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Commonwealth v. Workers' Compensation Appeal Board (Slessler)

Commonwealth Court of Pennsylvania

October 30, 2014

Commonwealth of Pennsylvania/DPW - Loysville Youth Center and Inservco Insurance Services, Inc., Petitioners
v.
Workers' Compensation Appeal Board (Slessler), Respondent

Submitted June 20, 2014

Page 398

Sheri B. Friedman, Scranton, for petitioners.

William A. Kovalcik, Frackville, for respondent.

BEFORE: HONORABLE BONNIE BRIGANCE LEADBETTER, Judge, HONORABLE P. KEVIN BROBSON, Judge, HONORABLE JAMES GARDNER COLINS, Senior Judge. .

OPINION

Page 399

P. KEVIN BROBSON, Judge

Petitioners, Commonwealth of Pennsylvania, Department of Public Welfare, Loysville Youth Center and Inservco Insurance Services, Inc. (hereinafter referred to as Employer), petition for review of an order of the Workers' Compensation Appeal Board (Board). The Board affirmed a Workers' Compensation Judge's (WCJ) decision denying Employer's modification petition, seeking to change the workers' compensation benefit status of Dallas Slessler (Claimant) from total to partial based upon the results of an impairment rating evaluation (IRE). The Board reversed the WCJ's determination that Claimant also suffers from major depression, panic disorder, and status post C5-6 fusion, arising from his work-related injuries. We vacate in part and remand the matter to the Board.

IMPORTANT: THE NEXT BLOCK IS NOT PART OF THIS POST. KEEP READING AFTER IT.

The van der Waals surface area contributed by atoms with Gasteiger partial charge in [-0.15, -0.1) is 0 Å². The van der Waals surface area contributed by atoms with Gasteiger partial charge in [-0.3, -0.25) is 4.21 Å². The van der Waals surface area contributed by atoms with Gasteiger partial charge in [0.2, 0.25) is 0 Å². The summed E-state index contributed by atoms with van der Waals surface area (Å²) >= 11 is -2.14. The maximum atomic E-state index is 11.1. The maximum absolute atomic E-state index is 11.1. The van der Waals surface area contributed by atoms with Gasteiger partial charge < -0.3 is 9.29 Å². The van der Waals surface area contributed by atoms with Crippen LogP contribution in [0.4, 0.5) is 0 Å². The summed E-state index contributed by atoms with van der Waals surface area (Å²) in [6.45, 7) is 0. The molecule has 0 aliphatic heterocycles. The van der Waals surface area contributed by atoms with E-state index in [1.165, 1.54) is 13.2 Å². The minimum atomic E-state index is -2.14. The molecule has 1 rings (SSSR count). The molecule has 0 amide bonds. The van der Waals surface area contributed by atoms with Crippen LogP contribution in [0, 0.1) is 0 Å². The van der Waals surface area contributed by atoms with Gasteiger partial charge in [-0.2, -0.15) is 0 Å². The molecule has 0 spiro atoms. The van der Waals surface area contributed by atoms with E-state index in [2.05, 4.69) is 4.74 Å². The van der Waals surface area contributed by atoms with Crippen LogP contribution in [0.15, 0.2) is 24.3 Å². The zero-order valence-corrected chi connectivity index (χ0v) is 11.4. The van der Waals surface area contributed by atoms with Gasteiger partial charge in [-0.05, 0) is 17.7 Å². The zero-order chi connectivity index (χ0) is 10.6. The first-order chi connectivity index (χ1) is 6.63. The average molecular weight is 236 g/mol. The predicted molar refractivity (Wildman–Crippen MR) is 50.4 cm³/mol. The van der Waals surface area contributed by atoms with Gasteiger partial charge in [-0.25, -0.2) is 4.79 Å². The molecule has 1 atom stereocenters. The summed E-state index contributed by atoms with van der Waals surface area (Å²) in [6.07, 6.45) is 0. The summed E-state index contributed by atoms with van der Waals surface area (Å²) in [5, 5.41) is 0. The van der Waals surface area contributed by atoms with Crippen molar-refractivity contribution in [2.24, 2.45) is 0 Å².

On September 14, 2003, Claimant sustained a work-related injury during the course of his employment. The WCJ described the injury as follows:

[T]he Claimant suffered a severe attack while in the course of his employment with the Employer, when a resident brought his legs down into the Claimant's side. He and four other individuals were trying to restrain the resident, when the Claimant fell and the resident and the other workers fell on the Claimant. The resident broke the Claimant's back and ribs, and he injured a disc in his neck for which he subsequently had a fusion.

( Finding of Fact (F.F.) no. 12.) On October 1, 2003, Employer issued a notice of compensation payable (NCP) that identified Claimant's work-related injuries as " neck and right Achilles tendon strain." (Reproduced Record (R.R.) at 340a.) In November 2006, the WCJ issued a decision, amending the NCP to include Post Traumatic Stress Disorder (PTSD) and chronic pain.

On July 6, 2009, Claimant filed a medical review petition and a penalty petition. Claimant based these petitions on his claim that Employer failed to pay for a medical expense (adjustable bed). On August 9, 2009, Employer filed its modification petition. Employer asserted that a November 18, 2008 IRE of Claimant by Michael Wolk, M.D., indicated an impairment rating of 8% and, thereby, supported a change in Claimant's benefits from total to partial. (R.R. at 22a.) On January 10, 2010, Claimant filed a utilization review (UR) petition. The UR petition sought to challenge a UR determination of Dennis W. Ivill, M.D., who determined that Claimant's treatment with Myra B. Tolan, M.D., a pain specialist, was unreasonable and unnecessary.